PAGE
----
Forum Comments

Theory of Change
In MEETING MATERIALS
alynn
Aug 11, 2018
** On Behalf of Lisa Lunghofer (8/10/18 Comments)** Co-Sheltering Collaborative: Theory of Change Initial Thoughts Scope of the problem: It would be helpful to clarify the scope of the problem and its dimensions, though I realize there are limited data. I think that’s okay because it gives us a starting point to help define a baseline and justifies the need for more/better data to understand the problem. Some questions to consider include: How many people who are homeless (e.g., in X city/county, over Y period) have companion animals? What related data/studies can we cite? What are the strengths and shortcomings of these studies/data? What do we know about the issues facing people who are homeless (e.g., trauma, domestic violence, mental illness) that may impact their relationship with companion animals? What related data/studies can we cite? Absent data/studies, how do we theorize these issues may positively or negatively affect relationships? What other dimensions of the problem are within our scope? For example, to what extent does/should the initial logic model address general housing policies regarding pets (including property managers/landlords)? Pet-friendly housing is obviously an important issue, but does it make sense to include it as a focus of the Co-Sheltering Collaborative or is the initial focus more specifically on accommodating animals in temporary (e.g., shelters) and transitional housing? What about domestic violence shelters, given the programs some offer (SAF-T)? To what extent are other service providers (outside of services for homeless people) within scope? For example, to what extent are mental health providers a focus of the Collaborative’s work? Who are the key partners that are within scope (animal welfare groups, health care providers, therapists, domestic violence service providers)? Who are the key partners that are out of scope, at least for now? With respect to the animals that are within scope, it might be helpful to more clearly distinguish pets from emotional support animals from service animals, acknowledging the differences in protections afforded to and other providers/professionals that may be relevant to each. Logic model conceptualization: It might be helpful to think of the logic model in terms of individual vs. system-level interventions and outcomes. Individual Level At the individual level, it seems we have three categories: Individuals (clients) who are homeless or seeking shelter/housing with their animals Providers of services to these people and animals Which service providers are our focus (e.g., homeless service providers, ancillary service providers such as health and mental heal professionals, domestic violence advocates, animal welfare professionals)? Animals of people who are homeless or seeking shelter/housing (further broken down by pet versus emotional support animal versus service animal) Individual-level outcomes can be categorized for each. Individuals/clients: Knowledge (e.g., animals’ needs, shelter policies, laws) Behavior (e.g., responsible pet care, regular veterinary care, adherence to housing policies/rules) Well-being (e.g., addressing physical and mental health needs that may impact their ability to care for animal, including safety) Service providers: Knowledge (e.g., human-animal bond, animals’ needs, laws) Skills/behavior (e.g, ability to interact appropriately with animals, use of consistent assessment strategies/protocols, provision of supplies/resources to help people and their animals) Attitudes (e.g., openness to accommodation of people’s animals, respect for the human-animal bond, openness to accommodation of people’s needs) Animals: Physical well-being (e.g., veterinary care, including preventive treatments) Behavioral/emotional well-being (e.g., socialization, training, daily routines that include physical and mental exercise) System Level At the system level, I would suggest starting with three broad categories that can be broken down further: Infrastructure to accommodate animals Space, equipment/supplies Policies (e.g., “pets allowed”, complaint/grievance protocols) Procedures (e.g., initial screening, protocols for working with people and their animals) Collaborative relationships (e.g., formal and informal relationships among homeless service providers and animal welfare groups, mental health providers, animal behaviorists, etc.) Training and oversight (e.g., formal policies and protocols need to be established and resources allocated to ensure service providers have the knowledge, skills, and attitudes needed to work successfully with people who are homeless and who have companion animals)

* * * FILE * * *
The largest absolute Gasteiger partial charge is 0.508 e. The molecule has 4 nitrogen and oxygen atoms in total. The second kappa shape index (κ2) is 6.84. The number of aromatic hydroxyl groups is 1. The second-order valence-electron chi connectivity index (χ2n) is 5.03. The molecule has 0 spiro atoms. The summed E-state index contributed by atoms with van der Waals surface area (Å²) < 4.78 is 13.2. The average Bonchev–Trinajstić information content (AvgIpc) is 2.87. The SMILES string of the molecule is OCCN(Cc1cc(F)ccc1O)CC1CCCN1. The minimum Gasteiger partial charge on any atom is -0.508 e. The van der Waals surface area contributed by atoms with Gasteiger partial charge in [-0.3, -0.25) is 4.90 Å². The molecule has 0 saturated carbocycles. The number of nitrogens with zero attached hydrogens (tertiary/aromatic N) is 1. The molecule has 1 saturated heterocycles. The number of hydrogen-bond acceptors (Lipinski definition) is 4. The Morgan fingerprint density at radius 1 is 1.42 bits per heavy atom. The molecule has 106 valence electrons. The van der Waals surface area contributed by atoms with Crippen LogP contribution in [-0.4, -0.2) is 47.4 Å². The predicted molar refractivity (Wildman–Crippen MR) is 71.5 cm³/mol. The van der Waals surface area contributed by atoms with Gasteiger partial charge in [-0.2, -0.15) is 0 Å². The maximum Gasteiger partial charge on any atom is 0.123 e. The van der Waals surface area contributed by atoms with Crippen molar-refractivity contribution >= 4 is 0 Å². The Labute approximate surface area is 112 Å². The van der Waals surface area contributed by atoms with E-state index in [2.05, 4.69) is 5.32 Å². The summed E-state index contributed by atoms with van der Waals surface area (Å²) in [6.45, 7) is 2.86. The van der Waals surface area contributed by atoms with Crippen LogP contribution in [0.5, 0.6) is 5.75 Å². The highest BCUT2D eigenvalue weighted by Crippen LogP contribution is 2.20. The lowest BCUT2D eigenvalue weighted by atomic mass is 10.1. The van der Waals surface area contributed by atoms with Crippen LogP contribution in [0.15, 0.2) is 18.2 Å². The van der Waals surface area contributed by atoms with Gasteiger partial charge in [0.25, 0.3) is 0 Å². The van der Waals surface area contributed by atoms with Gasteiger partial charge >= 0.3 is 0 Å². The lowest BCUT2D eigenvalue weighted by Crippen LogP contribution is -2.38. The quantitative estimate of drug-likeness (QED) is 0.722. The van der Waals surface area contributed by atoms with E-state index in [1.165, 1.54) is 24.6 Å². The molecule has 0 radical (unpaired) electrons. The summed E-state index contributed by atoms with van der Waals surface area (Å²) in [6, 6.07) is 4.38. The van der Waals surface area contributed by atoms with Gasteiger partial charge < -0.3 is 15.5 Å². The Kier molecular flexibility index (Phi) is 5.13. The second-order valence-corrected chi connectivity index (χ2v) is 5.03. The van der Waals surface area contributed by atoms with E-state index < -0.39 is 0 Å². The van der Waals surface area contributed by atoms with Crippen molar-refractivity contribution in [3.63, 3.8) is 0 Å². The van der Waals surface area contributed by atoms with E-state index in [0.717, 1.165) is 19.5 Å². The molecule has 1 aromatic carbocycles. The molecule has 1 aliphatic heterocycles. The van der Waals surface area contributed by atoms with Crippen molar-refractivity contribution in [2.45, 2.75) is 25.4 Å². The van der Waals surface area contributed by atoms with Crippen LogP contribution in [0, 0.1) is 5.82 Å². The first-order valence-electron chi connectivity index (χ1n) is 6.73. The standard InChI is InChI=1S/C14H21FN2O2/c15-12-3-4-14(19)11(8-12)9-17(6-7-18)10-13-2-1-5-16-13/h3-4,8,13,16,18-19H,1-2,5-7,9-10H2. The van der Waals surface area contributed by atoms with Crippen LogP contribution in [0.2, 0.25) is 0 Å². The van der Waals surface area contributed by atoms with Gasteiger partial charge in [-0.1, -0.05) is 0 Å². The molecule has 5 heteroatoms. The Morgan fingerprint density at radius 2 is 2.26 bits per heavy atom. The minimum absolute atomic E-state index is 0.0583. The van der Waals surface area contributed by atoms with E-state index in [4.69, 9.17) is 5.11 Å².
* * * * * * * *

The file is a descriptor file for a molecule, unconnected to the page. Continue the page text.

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alynn

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